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‘Embrace AI in TV now or risk tech industry getting there first’, says Lori McCreary

Revelations Entertainment CEO Lori McCreary and Nicely Entertainment CEO Vanessa Shapiro

MCTVF: Revelations Entertainment CEO Lori McCreary has called for the screen industries to find the AI tools that can take their work to “the next level,” before the technology industry gets there first.

Speaking on a panel during the Monte-Carlo TV Festival’s Business Content programme, the executive producer likened the emergence of generative AI to the battle against movie piracy 20 years ago and urged the business to work with tech companies to find solutions before AI advances beyond control.

“What we learned [then] is we need to get ahead of technology before technology races ahead and we’re catching up,” she said.

“Technology has always changed this business, from silent to sound to colour to TV to DVD to cable to streaming and now AI. If we can grab onto AI and use it as a tool before the technology companies use it as a tool in our own business, then it’s better.

“I say, find the tools that can help you make your product quicker, more beautiful. Keep your IP, make sure as producers you’re defending it, and if we can do that, the technology companies will be more than happy to work with us and help us get to the next level. We don’t to wait until they’re already 20 steps ahead and we’ve got to play catch up. We’ve got to be at the table and sit down and hold hands with the technology companies and help them understand what we need.”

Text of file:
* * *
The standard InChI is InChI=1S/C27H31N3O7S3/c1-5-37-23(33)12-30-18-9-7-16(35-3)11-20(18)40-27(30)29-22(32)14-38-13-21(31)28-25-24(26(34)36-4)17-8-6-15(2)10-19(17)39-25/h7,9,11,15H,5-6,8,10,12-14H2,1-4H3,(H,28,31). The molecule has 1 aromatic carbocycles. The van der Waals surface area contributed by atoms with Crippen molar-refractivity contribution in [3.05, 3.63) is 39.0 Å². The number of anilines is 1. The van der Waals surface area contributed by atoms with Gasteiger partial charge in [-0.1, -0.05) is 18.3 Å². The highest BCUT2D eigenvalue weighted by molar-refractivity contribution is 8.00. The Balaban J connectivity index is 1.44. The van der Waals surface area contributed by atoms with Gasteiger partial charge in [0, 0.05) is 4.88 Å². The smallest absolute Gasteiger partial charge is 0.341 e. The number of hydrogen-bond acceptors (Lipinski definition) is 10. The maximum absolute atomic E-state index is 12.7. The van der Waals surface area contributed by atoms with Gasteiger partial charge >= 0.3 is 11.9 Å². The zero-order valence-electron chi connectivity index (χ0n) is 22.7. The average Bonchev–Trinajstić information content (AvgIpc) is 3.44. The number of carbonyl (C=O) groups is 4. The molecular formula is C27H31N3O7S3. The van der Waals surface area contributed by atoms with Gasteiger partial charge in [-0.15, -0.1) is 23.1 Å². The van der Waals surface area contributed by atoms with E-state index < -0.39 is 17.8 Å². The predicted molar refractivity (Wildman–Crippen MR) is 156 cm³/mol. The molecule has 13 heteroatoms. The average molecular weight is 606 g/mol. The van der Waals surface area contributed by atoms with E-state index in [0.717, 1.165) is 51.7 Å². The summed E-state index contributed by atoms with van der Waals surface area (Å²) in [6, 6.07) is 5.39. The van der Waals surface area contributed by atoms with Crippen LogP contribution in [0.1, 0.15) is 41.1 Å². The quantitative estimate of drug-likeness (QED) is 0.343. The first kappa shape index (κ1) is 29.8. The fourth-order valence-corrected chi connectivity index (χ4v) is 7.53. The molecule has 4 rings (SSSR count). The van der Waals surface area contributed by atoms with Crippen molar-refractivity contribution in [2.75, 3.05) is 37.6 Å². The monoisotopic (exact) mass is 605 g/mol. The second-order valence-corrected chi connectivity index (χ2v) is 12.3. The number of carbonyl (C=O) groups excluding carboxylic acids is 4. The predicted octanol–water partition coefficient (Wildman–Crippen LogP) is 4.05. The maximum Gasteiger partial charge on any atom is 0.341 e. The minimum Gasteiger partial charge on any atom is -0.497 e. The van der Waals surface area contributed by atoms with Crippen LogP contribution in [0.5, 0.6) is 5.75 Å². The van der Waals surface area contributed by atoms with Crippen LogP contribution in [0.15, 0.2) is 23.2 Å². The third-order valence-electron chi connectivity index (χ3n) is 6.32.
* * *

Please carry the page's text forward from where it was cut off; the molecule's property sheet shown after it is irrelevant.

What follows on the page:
During the panel, titled The Rebirth of Content Creation & Production Following the 2023 Strikes, McCreary shared the stage with Nicely Entertainment CEO Vanessa Shapiro, who noted that AI movies are still “very robotic.”

“They don’t have the emotion of human touch or the story behind it,” she said. “Great content is always going to be important, and talent is very important. That’s why [actors union] SAG was fighting against AI. I see testing from those tech companies and it’s great but no, no, no, I don’t want to see it. It’s scary. I know you can do it but I don’t want to see it.”

The discussion also led the pair of executives to herald the “new normal” of year-round pilots, replacing the traditional pilot season for US broadcast networks, while fewer new shows in production will mean viewers have greater opportunity to find hidden gems or discover older series in the same way legal drama Suits found new fans when it landed on Netflix.

McCreary, here in Monte-Carlo for the premiere of Revolutions’ US Civil War drama The Gray House, also offered some advice to aspiring filmmakers looking to become part of “the golden age of storytelling.”

“You’re not constrained,” she said. “When I started I had to fit a story into two hours. That was it. Now we have television so I can tell eight hours on The Gray House. Then I was constrained. You don’t have to think about how long. It can be as long as it takes to tell perfect version of your story and you have multiple platforms to sell to. I would say concentrate on a story you can’t get out of your heart. Concentrate on that and it will find the platform.”

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